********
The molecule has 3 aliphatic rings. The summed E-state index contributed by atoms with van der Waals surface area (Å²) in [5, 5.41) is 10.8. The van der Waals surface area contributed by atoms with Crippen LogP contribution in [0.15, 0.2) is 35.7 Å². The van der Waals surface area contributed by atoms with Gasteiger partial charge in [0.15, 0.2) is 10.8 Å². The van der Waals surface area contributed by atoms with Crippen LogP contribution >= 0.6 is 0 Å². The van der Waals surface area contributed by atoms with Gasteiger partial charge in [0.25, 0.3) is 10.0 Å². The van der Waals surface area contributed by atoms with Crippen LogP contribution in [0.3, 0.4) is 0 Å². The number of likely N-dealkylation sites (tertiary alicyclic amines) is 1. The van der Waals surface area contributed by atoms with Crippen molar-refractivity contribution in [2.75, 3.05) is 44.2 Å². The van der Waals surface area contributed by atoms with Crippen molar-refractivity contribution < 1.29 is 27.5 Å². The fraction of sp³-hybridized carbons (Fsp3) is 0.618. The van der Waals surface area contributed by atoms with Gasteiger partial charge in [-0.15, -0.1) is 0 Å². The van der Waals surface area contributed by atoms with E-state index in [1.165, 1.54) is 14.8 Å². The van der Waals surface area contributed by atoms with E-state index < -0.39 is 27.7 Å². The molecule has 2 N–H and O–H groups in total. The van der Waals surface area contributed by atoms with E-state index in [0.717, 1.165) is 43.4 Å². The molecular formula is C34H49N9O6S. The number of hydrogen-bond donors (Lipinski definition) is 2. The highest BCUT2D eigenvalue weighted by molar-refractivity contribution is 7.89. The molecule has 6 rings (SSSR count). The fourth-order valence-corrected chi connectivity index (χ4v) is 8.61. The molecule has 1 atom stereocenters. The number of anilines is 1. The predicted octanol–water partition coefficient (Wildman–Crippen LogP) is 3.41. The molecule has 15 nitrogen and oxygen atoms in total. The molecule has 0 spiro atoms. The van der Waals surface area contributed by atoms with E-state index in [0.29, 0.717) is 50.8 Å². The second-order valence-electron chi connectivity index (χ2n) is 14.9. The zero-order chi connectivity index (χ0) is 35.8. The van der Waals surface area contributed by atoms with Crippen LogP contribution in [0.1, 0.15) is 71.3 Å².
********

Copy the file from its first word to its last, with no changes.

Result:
The molecule has 3 aliphatic rings. The summed E-state index contributed by atoms with van der Waals surface area (Å²) in [5, 5.41) is 10.8. The van der Waals surface area contributed by atoms with Crippen LogP contribution in [0.15, 0.2) is 35.7 Å². The van der Waals surface area contributed by atoms with Gasteiger partial charge in [0.15, 0.2) is 10.8 Å². The van der Waals surface area contributed by atoms with Crippen LogP contribution >= 0.6 is 0 Å². The van der Waals surface area contributed by atoms with Gasteiger partial charge in [0.25, 0.3) is 10.0 Å². The van der Waals surface area contributed by atoms with Crippen LogP contribution in [0.3, 0.4) is 0 Å². The number of likely N-dealkylation sites (tertiary alicyclic amines) is 1. The van der Waals surface area contributed by atoms with Crippen molar-refractivity contribution in [2.75, 3.05) is 44.2 Å². The van der Waals surface area contributed by atoms with Crippen molar-refractivity contribution < 1.29 is 27.5 Å². The fraction of sp³-hybridized carbons (Fsp3) is 0.618. The van der Waals surface area contributed by atoms with Gasteiger partial charge in [-0.15, -0.1) is 0 Å². The van der Waals surface area contributed by atoms with E-state index in [1.165, 1.54) is 14.8 Å². The van der Waals surface area contributed by atoms with E-state index < -0.39 is 27.7 Å². The molecule has 2 N–H and O–H groups in total. The van der Waals surface area contributed by atoms with E-state index in [0.717, 1.165) is 43.4 Å². The molecular formula is C34H49N9O6S. The number of hydrogen-bond donors (Lipinski definition) is 2. The highest BCUT2D eigenvalue weighted by molar-refractivity contribution is 7.89. The molecule has 6 rings (SSSR count). The fourth-order valence-corrected chi connectivity index (χ4v) is 8.61. The molecule has 1 atom stereocenters. The number of anilines is 1. The predicted octanol–water partition coefficient (Wildman–Crippen LogP) is 3.41. The molecule has 15 nitrogen and oxygen atoms in total. The molecule has 0 spiro atoms. The van der Waals surface area contributed by atoms with E-state index in [0.29, 0.717) is 50.8 Å². The second-order valence-electron chi connectivity index (χ2n) is 14.9. The zero-order chi connectivity index (χ0) is 35.8. The van der Waals surface area contributed by atoms with Crippen LogP contribution in [0.1, 0.15) is 71.3 Å².